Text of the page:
Three Serious Facts About Education Funding You Didn’t Know

 

Did you know that in 2019, there were more than 50 million and 19 million public K-12 and post-secondary students, respectively? With figures like that, it’s easy to see how education funding is such a huge issue. But how much do you know about this topic?

Education funding is a hotly debated issue at the county, state and federal levels. It is a mix of social, economic, and political factors. Read on to learn three important facts about education funding that you may not know.

How Has Education Funding Changed Through the Years?

Even when adjusted for inflation, the money funding education has increased since the 1990s. What hasn’t increased is the ratio of dollars spent educating low-income students relative to their nonpoor counterparts. These numbers do vary on a state-by-state basis.

Three Important Facts About Education Funding

Many of the surprising facts about funding have to do with where the money is coming from and the inconsistency between spending. Among the facts that may surprise you include:

1. The Federal Government is the Smallest Provider of Funding

You might think that the majority of school funding is from the federal government but that’s not true. Funding from state and local governments is more than 10 times greater. The federal funding for public education is equal to just 0.32 percent of taxpayer income, while the state and local funding equates to 3.76 percent.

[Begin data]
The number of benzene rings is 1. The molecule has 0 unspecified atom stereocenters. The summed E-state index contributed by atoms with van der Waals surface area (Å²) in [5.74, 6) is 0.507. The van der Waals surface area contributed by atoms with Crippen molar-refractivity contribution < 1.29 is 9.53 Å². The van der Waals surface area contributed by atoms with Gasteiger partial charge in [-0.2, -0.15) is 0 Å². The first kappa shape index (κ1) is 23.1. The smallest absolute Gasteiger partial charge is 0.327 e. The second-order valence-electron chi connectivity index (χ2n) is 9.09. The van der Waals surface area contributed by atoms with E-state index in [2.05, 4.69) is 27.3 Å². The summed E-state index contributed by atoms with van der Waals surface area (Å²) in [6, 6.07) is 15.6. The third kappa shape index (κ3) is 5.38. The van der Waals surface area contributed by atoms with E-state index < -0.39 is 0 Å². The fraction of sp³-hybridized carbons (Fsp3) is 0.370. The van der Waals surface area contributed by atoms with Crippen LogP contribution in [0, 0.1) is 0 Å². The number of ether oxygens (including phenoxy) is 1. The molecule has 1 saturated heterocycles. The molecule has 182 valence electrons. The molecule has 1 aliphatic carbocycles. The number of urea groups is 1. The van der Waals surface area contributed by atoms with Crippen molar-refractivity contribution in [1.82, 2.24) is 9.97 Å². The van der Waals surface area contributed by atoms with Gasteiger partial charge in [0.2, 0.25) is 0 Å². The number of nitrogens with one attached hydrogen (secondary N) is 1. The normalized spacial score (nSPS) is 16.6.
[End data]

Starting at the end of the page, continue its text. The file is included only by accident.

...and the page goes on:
2. Schools and Poverty are Closely Related

There is a direct link between poverty and student performance. A major factor for school funding at the local level are property taxes. Lower property values and fewer homeowners mean a reduced pool of funds.

Impoverished areas also have lower percentages of residents with high school and post-secondary education. Students who see fewer educated people are less likely to value it.

3. Spending by State Varies by More Than $16,000

As mentioned earlier, the amount of spending varies greatly by state. On the low end, Idaho and Utah spend just $8,000 per student. This is less than a third of the money New York invest in each public school student, averaging $24,900.

While some regional outliers do exist, the northeastern states spend the most, while the southern states spend the least. Spending does not correlate to improved performance. For example, Washington D.C. schools spend the second most per student, yet their schools are amongst the worst.

The Impact of Education Lobbying

With the importance of school funding and its relation to socio-political issues, it isn’t surprising that professionals in Washington are lobbying school and education issues to politicians. While the interests they represent vary, an education lobbyist may focus on a particular bill or a broader topic like overall spending.

Are You More Aware of Education Funding?

Now that you are aware of education funding, how much is spent and the discrepancies that exists, are you ready to take action? The links between education and poverty mean that this issue is critical to the future of the country.

If you found this content helpful, check out our other post for more great reading.

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